My next destination dates back to the 6th century, spawned by Birm, the leader of a Saxon tribe. Now Britain’s second largest city, Birmingham is the commercial centre of the Midlands. And it has more canals than Venice. So I take the opportunity to rendez-vous with Bryan Turner (University of Birmingham) at a lively canalside wine bar. Bryan recommends the Bardolino and we savour the warm cherry hues while he divulges the details of his scientific passion, histone acetylation. “Histones are the most common proteins in the nucleus, the proteins that package our DNA. They can be modified in many different ways influencing the way genes are expressed; whether they’re silent or active. Each type of cell has its own particular pattern of gene expression and this must be maintained as cells grow and divide. I guess I really want to understand how cells remember who they are”, he muses.

I ask him about these modifications, and how they work. He tells me about acetylation. First I need to understand that lysines within histones are positively charged. This is the basis of their attraction to negatively-charged DNA. “When the acetyl group is attached, it will remove the positive charge from that lysine, so you’ll get a loss of charge”. Biochemistry is so much better over a glass of wine. “By losing positive charges the histone tail region binds less strongly to the DNA, and that may free up the DNA so it can be transcribed, and the gene expressed”. But this isn’t the whole story. “We know it can work in more specific ways”, Bryan continues. “Another way is when you get acetylation of a particular lysine that creates a binding site for a particular protein, which will then bind to that histone tail, and in turn perhaps alter the way the gene is expressed”.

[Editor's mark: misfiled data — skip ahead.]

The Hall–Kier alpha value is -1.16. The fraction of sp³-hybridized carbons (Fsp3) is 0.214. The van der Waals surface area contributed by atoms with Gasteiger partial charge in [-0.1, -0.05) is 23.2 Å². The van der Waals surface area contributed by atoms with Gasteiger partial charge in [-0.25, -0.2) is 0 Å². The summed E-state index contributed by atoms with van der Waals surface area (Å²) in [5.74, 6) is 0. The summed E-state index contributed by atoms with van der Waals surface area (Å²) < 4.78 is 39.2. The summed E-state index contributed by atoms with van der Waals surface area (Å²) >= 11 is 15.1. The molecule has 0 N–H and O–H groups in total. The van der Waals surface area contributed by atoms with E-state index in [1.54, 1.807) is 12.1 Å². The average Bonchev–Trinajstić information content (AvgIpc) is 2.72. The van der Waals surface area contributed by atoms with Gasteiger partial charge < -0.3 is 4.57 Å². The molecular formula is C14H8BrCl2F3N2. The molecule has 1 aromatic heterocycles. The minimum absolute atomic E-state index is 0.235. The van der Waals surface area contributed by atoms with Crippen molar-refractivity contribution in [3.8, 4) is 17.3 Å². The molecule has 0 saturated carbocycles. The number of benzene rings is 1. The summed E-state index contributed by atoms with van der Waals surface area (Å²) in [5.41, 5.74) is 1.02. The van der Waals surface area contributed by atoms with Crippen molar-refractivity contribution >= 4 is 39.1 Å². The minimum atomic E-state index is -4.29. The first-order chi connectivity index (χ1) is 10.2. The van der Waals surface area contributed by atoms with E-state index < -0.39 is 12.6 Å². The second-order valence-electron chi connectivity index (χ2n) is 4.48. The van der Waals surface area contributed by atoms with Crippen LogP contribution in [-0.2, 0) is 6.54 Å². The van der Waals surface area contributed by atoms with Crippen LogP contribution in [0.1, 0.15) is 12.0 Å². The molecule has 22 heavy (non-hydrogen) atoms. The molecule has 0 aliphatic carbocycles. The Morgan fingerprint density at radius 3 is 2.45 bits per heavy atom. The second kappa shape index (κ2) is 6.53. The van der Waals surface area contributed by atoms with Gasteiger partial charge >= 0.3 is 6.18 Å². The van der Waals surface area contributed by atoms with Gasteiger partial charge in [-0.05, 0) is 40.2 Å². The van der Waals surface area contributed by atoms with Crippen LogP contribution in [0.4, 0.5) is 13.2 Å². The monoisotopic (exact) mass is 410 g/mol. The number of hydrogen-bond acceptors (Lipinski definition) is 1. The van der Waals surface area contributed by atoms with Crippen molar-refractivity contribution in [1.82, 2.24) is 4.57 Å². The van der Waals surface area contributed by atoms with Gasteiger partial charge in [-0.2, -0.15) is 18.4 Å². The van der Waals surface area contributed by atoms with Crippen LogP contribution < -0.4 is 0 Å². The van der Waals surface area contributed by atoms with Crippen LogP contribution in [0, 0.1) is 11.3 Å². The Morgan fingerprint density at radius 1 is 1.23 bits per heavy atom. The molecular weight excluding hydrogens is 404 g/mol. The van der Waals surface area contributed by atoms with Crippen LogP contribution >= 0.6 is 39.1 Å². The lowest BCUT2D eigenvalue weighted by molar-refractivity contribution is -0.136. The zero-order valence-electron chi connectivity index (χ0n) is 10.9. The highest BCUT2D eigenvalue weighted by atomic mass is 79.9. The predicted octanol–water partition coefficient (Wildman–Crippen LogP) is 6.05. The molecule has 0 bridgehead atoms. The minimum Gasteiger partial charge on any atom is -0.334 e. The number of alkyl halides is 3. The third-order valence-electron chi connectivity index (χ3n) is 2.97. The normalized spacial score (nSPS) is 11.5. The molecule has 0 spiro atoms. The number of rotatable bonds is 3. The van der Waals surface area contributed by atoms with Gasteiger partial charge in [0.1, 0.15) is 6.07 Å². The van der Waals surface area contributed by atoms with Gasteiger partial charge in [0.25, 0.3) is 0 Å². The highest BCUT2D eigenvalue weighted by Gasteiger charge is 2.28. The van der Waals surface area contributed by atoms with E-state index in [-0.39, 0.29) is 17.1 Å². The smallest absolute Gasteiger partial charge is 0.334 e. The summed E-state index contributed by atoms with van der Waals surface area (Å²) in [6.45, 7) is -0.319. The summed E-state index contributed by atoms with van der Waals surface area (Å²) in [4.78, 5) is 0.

I’m surprised to learn that within the very wine I’m drinking, there are traces of the vitamin, nicotinamide. This is one of many dietary factors that can affect enzymes that add or remove acetyl groups, which in turn might alter gene activity. “Despite all the hype about genetic engineering”, Bryan explains, “it is extremely hard to change the DNA sequence. It’s much easier to change the behaviour of an enzyme”. He tells me about histone deacetylases, enzymes that remove acetyl groups from histones. Drugs that inhibit these enzymes are under trial as a potential cancer treatment. Remarkably, one deacetylase inhibitor and anti-cancer agent, butyric acid, occurs naturally in the gut, where it is produced by friendly bacteria. The amount of butyric acid and related compounds produced by these bacteria, is influenced by diet. “This may be a reason why a diet with lots of green vegetables protects against colon cancer”, Bryan suggests.